Tucked between the Hallstatter See (Lake Hallstatt) and the Dachstein Mountains is Austria’s oldest and possibly most photographed village. Owing its existence to rich salt deposits in its mountains, the history of Hallstatt is richly entwined with the history of salt, a valuable commodity in ancient times, as traces of salt mining in the area going as far back as 2000B.C. With the climax of mining, the age between 800-400B.C. became known as the Hallstatt Period due to the numerous findings in Hallstatt. Today, salt is still mined from the area, through the oldest pipeline in the world.
Just a Pinch of Salt
Salt, being a necessity to the survival to life and its ability to preserve food made it a foundation to civilization. As salt was difficult to obtain, as all rare things are, it became a valuable commodity, so far as to the point of being a currency in certain cultures. In fact the word “salary” stems from the Latin word “Salarium” (literally “salt money”), the currency the Romans used when paying government officials.
Across the world, in China, similar stories of salt used as a currency was reported by Marco Polo in his travels.
Today apart from salt, tourism has added its imprint on the village of Halstatt. Touted as the most beautiful village in the world, the picturesque lakeside town has been a draw from visitors all over the world, with China going so far as to replicate the village on its home shores.
From Salzburg to Hallstatt
The journey from Salzburg to Hallstatt, required three legs, over road, rail and water. It served as an appetizer, giving us a peek at all the things we were expecting at the village. The bus meandered through the rolling evergreens of the Austrian hillside, over rivers and past brown-white timber houses, to the spa town of Bad Ischl.
The town, located on the tip of Lake Hallstatt, was the summer residence of Emperor Franz Joseph, and it was in his villa Kaiservilla (Imperial Villa) that he signed the declaration of war against Serbia, effectively starting World War I.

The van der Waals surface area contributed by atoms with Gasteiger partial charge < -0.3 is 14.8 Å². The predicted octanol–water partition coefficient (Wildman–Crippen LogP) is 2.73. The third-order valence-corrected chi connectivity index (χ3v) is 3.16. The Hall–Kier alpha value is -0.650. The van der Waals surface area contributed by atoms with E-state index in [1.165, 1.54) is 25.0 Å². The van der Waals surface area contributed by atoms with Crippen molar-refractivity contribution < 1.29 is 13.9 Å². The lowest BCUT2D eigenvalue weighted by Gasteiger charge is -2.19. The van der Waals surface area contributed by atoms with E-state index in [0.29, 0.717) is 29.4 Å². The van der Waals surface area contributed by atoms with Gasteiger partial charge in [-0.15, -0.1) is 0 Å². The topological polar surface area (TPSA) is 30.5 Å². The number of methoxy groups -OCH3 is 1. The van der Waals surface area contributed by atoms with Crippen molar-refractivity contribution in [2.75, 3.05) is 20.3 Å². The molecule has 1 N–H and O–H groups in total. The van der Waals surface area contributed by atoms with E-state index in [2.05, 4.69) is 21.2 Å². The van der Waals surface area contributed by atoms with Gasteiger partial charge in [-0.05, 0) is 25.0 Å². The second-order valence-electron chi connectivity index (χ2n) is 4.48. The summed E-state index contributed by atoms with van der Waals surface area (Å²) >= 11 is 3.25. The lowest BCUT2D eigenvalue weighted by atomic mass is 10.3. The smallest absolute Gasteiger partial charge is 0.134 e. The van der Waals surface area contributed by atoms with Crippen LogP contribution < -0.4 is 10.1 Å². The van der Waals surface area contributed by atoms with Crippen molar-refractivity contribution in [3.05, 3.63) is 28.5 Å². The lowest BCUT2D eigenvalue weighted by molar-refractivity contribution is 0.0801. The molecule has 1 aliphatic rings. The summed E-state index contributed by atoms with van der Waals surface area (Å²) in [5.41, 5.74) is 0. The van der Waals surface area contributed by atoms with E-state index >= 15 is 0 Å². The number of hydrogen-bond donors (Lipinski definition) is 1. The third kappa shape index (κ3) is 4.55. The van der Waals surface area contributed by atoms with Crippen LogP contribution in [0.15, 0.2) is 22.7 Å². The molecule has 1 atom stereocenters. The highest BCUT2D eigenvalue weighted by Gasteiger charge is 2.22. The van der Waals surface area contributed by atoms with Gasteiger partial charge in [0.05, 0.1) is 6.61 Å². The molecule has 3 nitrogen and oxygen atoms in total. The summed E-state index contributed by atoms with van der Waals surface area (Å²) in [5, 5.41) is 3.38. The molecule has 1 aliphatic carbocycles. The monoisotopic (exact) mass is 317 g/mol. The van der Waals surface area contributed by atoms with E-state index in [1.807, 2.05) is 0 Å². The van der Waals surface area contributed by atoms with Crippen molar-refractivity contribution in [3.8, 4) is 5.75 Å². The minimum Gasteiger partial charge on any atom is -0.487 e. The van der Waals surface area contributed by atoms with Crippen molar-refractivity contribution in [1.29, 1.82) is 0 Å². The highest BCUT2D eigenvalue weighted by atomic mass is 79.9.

From Bad Ischl, the local train took us around the lake and deposited us on the opposite shore of Hallstatt, at a lonely pier, where we waited with nothing but a boat timetable and a teasing silhouette of the famed village just over the horizon. The timetable proved its authenticity as on the hour a boat made approached, purring across the lake.
Arriving at Hallstatt
We were a few weeks away from winter so we didn’t expect the crowds to be there. So it was, stepping onto Stepanie (the Hallstatt boat dock), with nary a soul in sight, we stood transfixed. Struck dumb by picture perfect, postcard scenery, simultaneously, and from all around.
Where to start? The churches spire, commanding the skyline, proud above the flanking lakeside houses; or the auburn autumn leaves, blanketing the steep peaks immediately behind the town. The cobblestoned streets, becoming the Seestraße (Lake Street), hugging the shore; or the waterfall, draining from river Mühlbach, tumbling behind the Marktplatz (Market Place).
We spent the next few days hiking the trails, one of them passed the salt mines to Rudolf’s Tower, and a lookout bridge, 1180feet above Hallstatt (A funicular shortens the climb; €12 adult), and just plain strolling through the streets. The Catholic Church has a small cemetery of about a 100 graves, marked by unique timber markers standing watch over colorful flowered graves. Alongside it is the Bone House in Michael’s Chapel where due to the lack of space, skulls from exhumed graves were cleaned and arranged in neat rows of interconnected kin.
On the opposite side of the lake, where the train station met the ferry pier, is the town of Obertraun and the Dachstein Ice Caves. Formations of ice up to 8m high, twice as high now as when it was discovered in 1910, are illuminated by colored light, creating a surreal subterranean landscape to explore.
There is a Zen like calm pervading the ancient village of Hallstatt; perhaps it was nature’s quaintness at its doorstep or the matter-of-fact hospitality of the people there, but I understood a little more of what it meant when Emperor Franz Joseph described the area as “Heaven on Earth”.
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